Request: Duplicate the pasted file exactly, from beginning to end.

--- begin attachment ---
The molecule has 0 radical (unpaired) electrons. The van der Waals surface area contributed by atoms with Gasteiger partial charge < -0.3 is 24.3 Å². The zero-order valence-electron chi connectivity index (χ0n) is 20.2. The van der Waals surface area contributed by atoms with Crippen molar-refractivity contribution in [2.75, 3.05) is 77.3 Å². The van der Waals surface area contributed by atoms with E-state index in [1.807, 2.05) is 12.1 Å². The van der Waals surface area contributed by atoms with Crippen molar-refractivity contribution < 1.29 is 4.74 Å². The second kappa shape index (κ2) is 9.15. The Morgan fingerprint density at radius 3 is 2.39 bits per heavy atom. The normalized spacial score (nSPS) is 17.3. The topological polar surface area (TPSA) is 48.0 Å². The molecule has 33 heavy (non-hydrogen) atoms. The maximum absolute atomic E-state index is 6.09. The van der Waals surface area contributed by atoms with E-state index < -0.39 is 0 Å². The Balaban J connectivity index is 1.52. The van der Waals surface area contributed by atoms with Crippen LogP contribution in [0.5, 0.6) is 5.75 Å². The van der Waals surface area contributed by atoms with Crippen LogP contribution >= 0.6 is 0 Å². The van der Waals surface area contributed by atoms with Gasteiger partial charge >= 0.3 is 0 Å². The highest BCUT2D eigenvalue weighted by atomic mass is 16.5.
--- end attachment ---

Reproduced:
The molecule has 0 radical (unpaired) electrons. The van der Waals surface area contributed by atoms with Gasteiger partial charge < -0.3 is 24.3 Å². The zero-order valence-electron chi connectivity index (χ0n) is 20.2. The van der Waals surface area contributed by atoms with Crippen molar-refractivity contribution in [2.75, 3.05) is 77.3 Å². The van der Waals surface area contributed by atoms with E-state index in [1.807, 2.05) is 12.1 Å². The van der Waals surface area contributed by atoms with Crippen molar-refractivity contribution < 1.29 is 4.74 Å². The second kappa shape index (κ2) is 9.15. The Morgan fingerprint density at radius 3 is 2.39 bits per heavy atom. The normalized spacial score (nSPS) is 17.3. The topological polar surface area (TPSA) is 48.0 Å². The molecule has 33 heavy (non-hydrogen) atoms. The maximum absolute atomic E-state index is 6.09. The van der Waals surface area contributed by atoms with E-state index < -0.39 is 0 Å². The Balaban J connectivity index is 1.52. The van der Waals surface area contributed by atoms with Crippen LogP contribution in [0.5, 0.6) is 5.75 Å². The van der Waals surface area contributed by atoms with Crippen LogP contribution >= 0.6 is 0 Å². The van der Waals surface area contributed by atoms with Gasteiger partial charge >= 0.3 is 0 Å². The highest BCUT2D eigenvalue weighted by atomic mass is 16.5.